Sue Crossland was guest speaker at the Paulding Kiwanis

Club meeting. She talked about the EMS squad and its activities.
Last year, they made more than 900 runs. Stan Searing was program chairman.

Guest Column

Live Oak in need of TLC

By Kim Sutton
Take a walk around the Live Oak Cemetery in the Village
of Paulding and it becomes apparent the grounds are in serious
need of maintenance. A toppled headstone of a husband and
wife long deceased, weeds and saplings growing in unwanted
places, and rainwater that has collected sits and stagnates on top
of graves are some of the problems you will see. As decades
pass, family members move or pass on themselves and the care
of these gravesites declines and are left abandoned. What was
once the responsibility of the family now falls upon the village,
which can be costly and the money is hard to find. The village struggles with funding just the basic maintenance such as
mowing. The cemetery no longer (and has not for a long while)
brought in enough money to support itself. Maintenance is a
continuing problem and has been, not just locally, but across
the United States, since cemeteries began.
For over 150 years, Paulding County folks have been laid to
rest in Live Oak Cemetery, but in recent years maintenance of
the 11+-acre property has declined. Family members no longer
come to trim the shrubs or care for the tombstones. The Cemetery Board of Trustees, consisting of myself, Jon Snodgrass
and a third person yet to be appointed, are acutely aware of the
situation and we are working together with the village council,
village administrator and the mayor to move forward with a
plan to rectify these problems and to save and preserve the Live
Oak Cemetery.
At the top of our list, we want to be sure that tombstones and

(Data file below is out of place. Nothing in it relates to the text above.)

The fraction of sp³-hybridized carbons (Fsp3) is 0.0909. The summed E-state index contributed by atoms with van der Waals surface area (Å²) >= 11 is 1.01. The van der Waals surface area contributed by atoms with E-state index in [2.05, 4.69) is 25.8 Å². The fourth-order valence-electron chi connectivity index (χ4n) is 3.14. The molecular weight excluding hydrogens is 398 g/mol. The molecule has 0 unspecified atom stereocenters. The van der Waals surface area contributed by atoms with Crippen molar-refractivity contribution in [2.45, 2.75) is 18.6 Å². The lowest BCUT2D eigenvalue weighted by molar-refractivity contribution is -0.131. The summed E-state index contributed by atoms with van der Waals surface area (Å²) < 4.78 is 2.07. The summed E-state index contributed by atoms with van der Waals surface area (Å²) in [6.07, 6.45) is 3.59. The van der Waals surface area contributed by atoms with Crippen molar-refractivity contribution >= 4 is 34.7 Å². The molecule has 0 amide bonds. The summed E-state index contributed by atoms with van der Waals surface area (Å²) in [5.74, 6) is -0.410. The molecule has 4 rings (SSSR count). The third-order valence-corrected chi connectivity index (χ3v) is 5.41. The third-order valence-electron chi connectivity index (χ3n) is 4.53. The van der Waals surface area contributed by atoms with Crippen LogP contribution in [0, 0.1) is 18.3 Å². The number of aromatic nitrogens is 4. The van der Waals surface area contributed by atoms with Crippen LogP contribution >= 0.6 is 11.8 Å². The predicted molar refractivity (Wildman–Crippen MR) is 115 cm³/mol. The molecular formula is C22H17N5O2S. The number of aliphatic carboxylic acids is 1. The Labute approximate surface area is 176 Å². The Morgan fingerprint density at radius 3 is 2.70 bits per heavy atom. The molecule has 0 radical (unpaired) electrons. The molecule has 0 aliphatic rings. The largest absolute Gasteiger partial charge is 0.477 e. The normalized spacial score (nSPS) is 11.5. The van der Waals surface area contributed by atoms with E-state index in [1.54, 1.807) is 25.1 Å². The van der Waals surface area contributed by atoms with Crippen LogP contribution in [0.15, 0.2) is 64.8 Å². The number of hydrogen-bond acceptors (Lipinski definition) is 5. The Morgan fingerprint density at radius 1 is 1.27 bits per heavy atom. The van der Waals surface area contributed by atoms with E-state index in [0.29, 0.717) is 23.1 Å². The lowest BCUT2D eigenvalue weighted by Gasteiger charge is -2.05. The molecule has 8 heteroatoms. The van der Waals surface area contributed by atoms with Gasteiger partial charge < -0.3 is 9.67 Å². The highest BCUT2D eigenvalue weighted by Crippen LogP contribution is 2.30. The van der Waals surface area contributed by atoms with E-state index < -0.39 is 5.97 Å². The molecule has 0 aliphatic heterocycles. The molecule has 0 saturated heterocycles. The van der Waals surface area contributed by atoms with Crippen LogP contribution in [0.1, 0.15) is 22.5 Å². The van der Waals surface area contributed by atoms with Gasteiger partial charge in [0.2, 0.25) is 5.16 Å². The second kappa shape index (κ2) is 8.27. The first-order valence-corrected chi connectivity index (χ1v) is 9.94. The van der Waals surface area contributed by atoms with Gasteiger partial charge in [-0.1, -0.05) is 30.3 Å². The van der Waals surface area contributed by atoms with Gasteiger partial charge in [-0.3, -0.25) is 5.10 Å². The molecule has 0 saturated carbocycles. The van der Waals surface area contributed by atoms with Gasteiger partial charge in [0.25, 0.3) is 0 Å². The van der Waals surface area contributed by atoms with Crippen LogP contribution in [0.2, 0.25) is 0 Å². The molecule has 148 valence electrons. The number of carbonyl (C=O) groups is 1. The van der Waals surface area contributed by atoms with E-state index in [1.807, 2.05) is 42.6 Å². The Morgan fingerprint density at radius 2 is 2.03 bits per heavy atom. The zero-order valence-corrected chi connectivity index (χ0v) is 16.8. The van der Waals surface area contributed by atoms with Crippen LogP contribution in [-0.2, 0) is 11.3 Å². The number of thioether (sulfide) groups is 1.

graves are secure. We have reached a deal with Homiers Monumental to come in and set the tombstones that have fallen over
and seal them in place at a cost of $30-$75 depending upon
the size of the stone. If your family has a stone that has fallen
over, now is the time for you to be a part of this deal. Please
contact myself, Jon Snodgrass or the village office and we will
add your name to the list. Also, if a new foundation is needed, a
special price has been quoted based on size.
It may be interesting to note, that in researching how other
communities take care of their old cemeteries, I discovered that
many places have a cemetery tax in place, including communities in Paulding County. Funds received from the cemetery tax
are specially earmarked for mowing, taking care of damaged
or old headstones and paying for the cemetery groundskeeper.
Paulding does not have a cemetery tax and we hope to never
have to ask for one.
If you would like to make a monetary contribution towards
the upkeep and maintenance of the Live Oak Cemetery, an
account has been set up with the Village of Paulding to receive
these donations.
I know there are some negative feelings out there, but I am
asking for patience and for people to be positive as we try to
focus on the future. Its just going to take time. We are starting
the process and we will continue pushing forward until Live
Oak Cemetery will once again stand as a beautiful, peaceful,
historic asset of our community.
Kim Sutton is a guest columnist for the Paulding County